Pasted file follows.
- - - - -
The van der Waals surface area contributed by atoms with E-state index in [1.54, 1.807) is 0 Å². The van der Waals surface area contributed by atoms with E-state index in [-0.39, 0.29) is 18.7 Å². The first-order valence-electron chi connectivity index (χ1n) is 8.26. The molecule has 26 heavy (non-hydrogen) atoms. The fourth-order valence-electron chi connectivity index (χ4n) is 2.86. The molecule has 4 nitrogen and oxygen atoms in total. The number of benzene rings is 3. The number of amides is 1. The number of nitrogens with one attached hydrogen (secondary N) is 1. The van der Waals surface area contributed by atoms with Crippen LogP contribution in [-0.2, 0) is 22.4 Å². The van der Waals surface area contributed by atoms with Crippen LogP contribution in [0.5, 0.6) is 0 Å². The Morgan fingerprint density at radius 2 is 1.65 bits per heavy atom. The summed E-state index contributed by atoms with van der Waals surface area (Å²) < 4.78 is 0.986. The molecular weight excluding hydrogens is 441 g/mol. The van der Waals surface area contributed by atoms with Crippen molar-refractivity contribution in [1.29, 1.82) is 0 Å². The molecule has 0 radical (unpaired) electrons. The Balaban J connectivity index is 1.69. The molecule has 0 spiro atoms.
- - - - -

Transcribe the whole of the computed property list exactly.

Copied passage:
The van der Waals surface area contributed by atoms with E-state index in [1.54, 1.807) is 0 Å². The van der Waals surface area contributed by atoms with E-state index in [-0.39, 0.29) is 18.7 Å². The first-order valence-electron chi connectivity index (χ1n) is 8.26. The molecule has 26 heavy (non-hydrogen) atoms. The fourth-order valence-electron chi connectivity index (χ4n) is 2.86. The molecule has 4 nitrogen and oxygen atoms in total. The number of benzene rings is 3. The number of amides is 1. The number of nitrogens with one attached hydrogen (secondary N) is 1. The van der Waals surface area contributed by atoms with Crippen LogP contribution in [-0.2, 0) is 22.4 Å². The van der Waals surface area contributed by atoms with Crippen LogP contribution in [0.5, 0.6) is 0 Å². The Morgan fingerprint density at radius 2 is 1.65 bits per heavy atom. The summed E-state index contributed by atoms with van der Waals surface area (Å²) < 4.78 is 0.986. The molecular weight excluding hydrogens is 441 g/mol. The van der Waals surface area contributed by atoms with Crippen molar-refractivity contribution in [1.29, 1.82) is 0 Å². The molecule has 0 radical (unpaired) electrons. The Balaban J connectivity index is 1.69. The molecule has 0 spiro atoms.